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The last quiet days of Alabama RB Bo Scarbrough

Alabama running back Bo Scarbrough has just 18 career carries, but he's already a dark-horse Heisman candidate. Vasha Hunt/AL.com via AP

TUSCALOOSA, Ala. -- Pulling up to Bryant-Denny Stadium last month, I was hopeful I’d get to chat with a kid I’d known since he was a sophomore in high school. He was nice back then -- a little timid, a lot naive, easily the most talented 16-year-old I’d ever seen play football in person. Now that he was entering this new phase of his life, I was interested to see how he was doing, how he was handling everything that came along with being the presumptive starting running back at the University of Alabama.

But when media day began on Aug. 7 and I scanned the field for No. 9, he was nowhere to be seen. And let me tell you, Bo Scarbrough is not one to go unnoticed. Even back when he was all knees and elbows at Northridge High in Tuscaloosa, your eyes gravitated toward him. He oozed potential; you could see it dripping off him. On the hoof, a five-star, no doubt. Big, powerful, quick.

So I asked one of the school’s public relations people if Scarbrough was planning on coming out, and I got the answer I expected but hoped wouldn’t be true: nope. In fact, he wouldn’t speak to us at all during fall camp. Which is fine. After four seasons covering Nick Saban and Alabama, I understand the thought process. Until he proves himself, he won’t be doing any interviews.

Truth be told, I was a little relieved for him. I’d seen the Bo Scarbrough hype train pick up considerable steam over the last year or so. I’d even played a part in it, writing pieces like this from the spring. In time, I knew his voice would be heard. At the very least the thud of him running over defenders would.

So, Bo, if you’re reading this, I hope you enjoyed the past month of peace and quiet. I hope you enjoy this week and these last few hours before Saturday’s game against USC. Because after that it’s all going to change. You won’t be anonymous anymore. You’re about to become Bo Scarbrough, Heisman Trophy contender.

Really, this all began on a national scale at the Cotton Bowl in Arlington, Texas. New Year’s Eve against Michigan State. The winner goes to the national championship. Alabama has already sewn up the win and the second-teamers are in. Backup quarterback Cooper Bateman takes the snap out of the pistol formation and hands the ball to Scarbrough, who veers right before spotting a seam. He crashes into the hole, steamrolls a Spartans linebacker, bounces off a corner and finds his way to the sideline. Another DB tries to pull him down, but can’t. He looks like a souped-up Mack truck.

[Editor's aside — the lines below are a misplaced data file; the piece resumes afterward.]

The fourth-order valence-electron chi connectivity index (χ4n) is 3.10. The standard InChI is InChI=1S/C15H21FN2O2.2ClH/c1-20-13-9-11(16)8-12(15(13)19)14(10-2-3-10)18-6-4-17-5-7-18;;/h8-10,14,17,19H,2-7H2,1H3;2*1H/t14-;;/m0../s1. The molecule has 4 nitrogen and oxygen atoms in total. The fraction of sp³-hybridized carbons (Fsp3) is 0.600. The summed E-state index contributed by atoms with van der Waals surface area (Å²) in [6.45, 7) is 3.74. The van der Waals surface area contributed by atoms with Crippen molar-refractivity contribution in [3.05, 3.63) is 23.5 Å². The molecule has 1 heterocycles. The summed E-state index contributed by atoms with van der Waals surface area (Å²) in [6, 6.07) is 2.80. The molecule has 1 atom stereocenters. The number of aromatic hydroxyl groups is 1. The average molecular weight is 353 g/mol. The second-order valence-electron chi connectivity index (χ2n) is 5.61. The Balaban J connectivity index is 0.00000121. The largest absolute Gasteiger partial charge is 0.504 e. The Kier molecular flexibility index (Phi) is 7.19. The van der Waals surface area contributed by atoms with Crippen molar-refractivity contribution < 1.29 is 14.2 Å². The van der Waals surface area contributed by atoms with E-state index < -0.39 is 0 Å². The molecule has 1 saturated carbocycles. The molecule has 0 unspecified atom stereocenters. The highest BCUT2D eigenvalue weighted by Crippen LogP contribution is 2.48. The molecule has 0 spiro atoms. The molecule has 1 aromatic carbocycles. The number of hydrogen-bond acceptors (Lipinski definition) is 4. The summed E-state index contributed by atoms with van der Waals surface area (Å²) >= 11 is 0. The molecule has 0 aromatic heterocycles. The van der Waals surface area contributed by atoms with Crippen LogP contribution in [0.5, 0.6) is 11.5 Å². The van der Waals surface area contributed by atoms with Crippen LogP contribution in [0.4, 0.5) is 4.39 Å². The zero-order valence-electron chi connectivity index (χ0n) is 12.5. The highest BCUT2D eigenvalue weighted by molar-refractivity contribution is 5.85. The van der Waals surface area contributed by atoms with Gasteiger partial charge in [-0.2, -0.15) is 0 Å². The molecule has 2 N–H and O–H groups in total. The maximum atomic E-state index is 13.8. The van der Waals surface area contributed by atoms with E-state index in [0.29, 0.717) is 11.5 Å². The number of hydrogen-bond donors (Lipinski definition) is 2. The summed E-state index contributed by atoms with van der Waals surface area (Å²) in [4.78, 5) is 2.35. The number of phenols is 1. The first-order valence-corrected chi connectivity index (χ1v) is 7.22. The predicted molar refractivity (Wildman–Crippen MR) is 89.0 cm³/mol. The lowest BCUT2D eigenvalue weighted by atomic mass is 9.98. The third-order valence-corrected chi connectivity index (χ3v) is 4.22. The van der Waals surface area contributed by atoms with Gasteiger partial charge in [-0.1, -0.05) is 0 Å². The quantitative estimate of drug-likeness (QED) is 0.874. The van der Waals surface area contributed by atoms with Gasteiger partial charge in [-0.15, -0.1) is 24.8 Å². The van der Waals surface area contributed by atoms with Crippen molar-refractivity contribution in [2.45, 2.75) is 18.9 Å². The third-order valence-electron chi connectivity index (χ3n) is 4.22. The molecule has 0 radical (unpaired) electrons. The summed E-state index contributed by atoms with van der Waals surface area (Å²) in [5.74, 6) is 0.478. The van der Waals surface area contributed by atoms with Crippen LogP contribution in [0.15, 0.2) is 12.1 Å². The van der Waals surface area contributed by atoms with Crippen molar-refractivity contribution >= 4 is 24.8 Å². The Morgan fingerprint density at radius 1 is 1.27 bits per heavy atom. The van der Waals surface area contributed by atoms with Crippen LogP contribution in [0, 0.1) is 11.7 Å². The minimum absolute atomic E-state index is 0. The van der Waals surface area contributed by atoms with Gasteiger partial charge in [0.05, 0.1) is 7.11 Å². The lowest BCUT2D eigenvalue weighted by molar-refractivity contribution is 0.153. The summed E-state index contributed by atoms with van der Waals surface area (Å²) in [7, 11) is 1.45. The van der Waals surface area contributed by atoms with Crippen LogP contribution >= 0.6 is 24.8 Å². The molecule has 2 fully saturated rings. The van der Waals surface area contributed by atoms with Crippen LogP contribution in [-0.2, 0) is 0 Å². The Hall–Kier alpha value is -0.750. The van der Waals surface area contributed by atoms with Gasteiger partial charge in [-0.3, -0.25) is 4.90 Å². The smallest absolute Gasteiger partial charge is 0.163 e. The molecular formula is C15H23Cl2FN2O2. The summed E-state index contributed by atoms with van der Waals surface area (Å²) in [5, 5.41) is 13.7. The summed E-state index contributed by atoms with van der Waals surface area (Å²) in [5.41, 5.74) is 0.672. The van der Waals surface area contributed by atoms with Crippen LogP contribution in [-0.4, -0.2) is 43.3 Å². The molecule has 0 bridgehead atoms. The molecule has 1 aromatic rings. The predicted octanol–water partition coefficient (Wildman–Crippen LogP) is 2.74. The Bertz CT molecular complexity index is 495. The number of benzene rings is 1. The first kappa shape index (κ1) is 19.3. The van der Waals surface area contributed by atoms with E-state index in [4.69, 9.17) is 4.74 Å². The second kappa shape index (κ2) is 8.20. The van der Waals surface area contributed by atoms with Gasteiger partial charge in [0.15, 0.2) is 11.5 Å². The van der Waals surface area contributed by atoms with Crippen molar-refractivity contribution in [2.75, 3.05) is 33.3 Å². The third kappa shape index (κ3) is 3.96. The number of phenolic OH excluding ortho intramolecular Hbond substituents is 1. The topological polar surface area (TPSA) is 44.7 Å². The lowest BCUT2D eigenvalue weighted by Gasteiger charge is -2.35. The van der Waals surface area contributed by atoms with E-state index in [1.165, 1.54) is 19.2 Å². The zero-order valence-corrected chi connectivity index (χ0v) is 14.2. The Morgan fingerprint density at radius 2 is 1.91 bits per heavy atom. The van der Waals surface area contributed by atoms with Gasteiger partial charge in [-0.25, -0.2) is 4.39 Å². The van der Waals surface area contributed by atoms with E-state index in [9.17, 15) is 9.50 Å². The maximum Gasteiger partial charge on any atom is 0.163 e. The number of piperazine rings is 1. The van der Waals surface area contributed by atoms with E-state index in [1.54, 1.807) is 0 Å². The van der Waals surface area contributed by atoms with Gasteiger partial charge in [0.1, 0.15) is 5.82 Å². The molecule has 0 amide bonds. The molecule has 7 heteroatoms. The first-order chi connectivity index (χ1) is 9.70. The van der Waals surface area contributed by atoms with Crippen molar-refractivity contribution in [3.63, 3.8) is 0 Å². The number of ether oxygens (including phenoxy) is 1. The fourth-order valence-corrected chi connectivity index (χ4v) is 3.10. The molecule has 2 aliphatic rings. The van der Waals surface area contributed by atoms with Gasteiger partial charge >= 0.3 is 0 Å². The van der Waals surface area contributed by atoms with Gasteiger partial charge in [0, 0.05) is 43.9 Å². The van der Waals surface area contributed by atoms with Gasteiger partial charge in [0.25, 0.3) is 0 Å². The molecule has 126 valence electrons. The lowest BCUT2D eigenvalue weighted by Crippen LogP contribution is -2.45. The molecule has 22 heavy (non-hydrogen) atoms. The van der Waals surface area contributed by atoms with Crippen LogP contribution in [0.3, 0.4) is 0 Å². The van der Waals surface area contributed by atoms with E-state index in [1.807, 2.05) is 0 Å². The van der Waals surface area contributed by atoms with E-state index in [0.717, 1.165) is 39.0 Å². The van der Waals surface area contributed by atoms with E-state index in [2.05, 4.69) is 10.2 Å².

Granted, it’s a modest 9-yard gain, but it gets people’s attention. Twitter bubbles up. ESPN play-by-play man Chris Fowler says of Scarbrough: He has a “monster future” and “figures to take over the Derrick Henry role next year.”

All it took during his redshirt freshman season was 18 carries, 105 yards and one touchdown. By the spring, Scarbrough was a dark-horse Heisman Trophy contender, according to the Westgate Las Vegas Superbook, which gave him 25-1 odds to win the award.

Some of the hype is due to those 18 carries and the flashes of talent we saw in them. Some of it is the system he’s in. A talented, big running back at Alabama is all but guaranteed success. From Mark Ingram to Trent Richardson to Eddie Lacy to T.J. Yeldon to Henry, the line of star running backs under Saban remains unbroken. And when you look like Scarbrough, you’re the one who breaks others, not the one who is broken.

It figures that when game week rolled around and we could see USC on the horizon, the attention on Scarbrough would return. The ESPN College Football Twitter account found a photo of him from the spring game, and, well, Twitter did its thing.

Lol is right.

He has to show he can pass-protect, and he has to prove he understands blocking concepts and can take care of the football. But, man, does he have the raw ingredients to be a great running back. In a helmet and shoulder pads, he looks like a clone of Henry -- same tall frame, same dreadlocks, same physical running style. The only difference is that he might be a little quicker than his predecessor.

Does that mean he’ll be better? Or even as good? Or even half as good? Of course not. Henry set an SEC record for rushing yards in a single season and won the Heisman Trophy. But for better or worse, that’s the bar that’s been set for Scarbrough.

Good luck living up to it. Starting now, the pressure is on.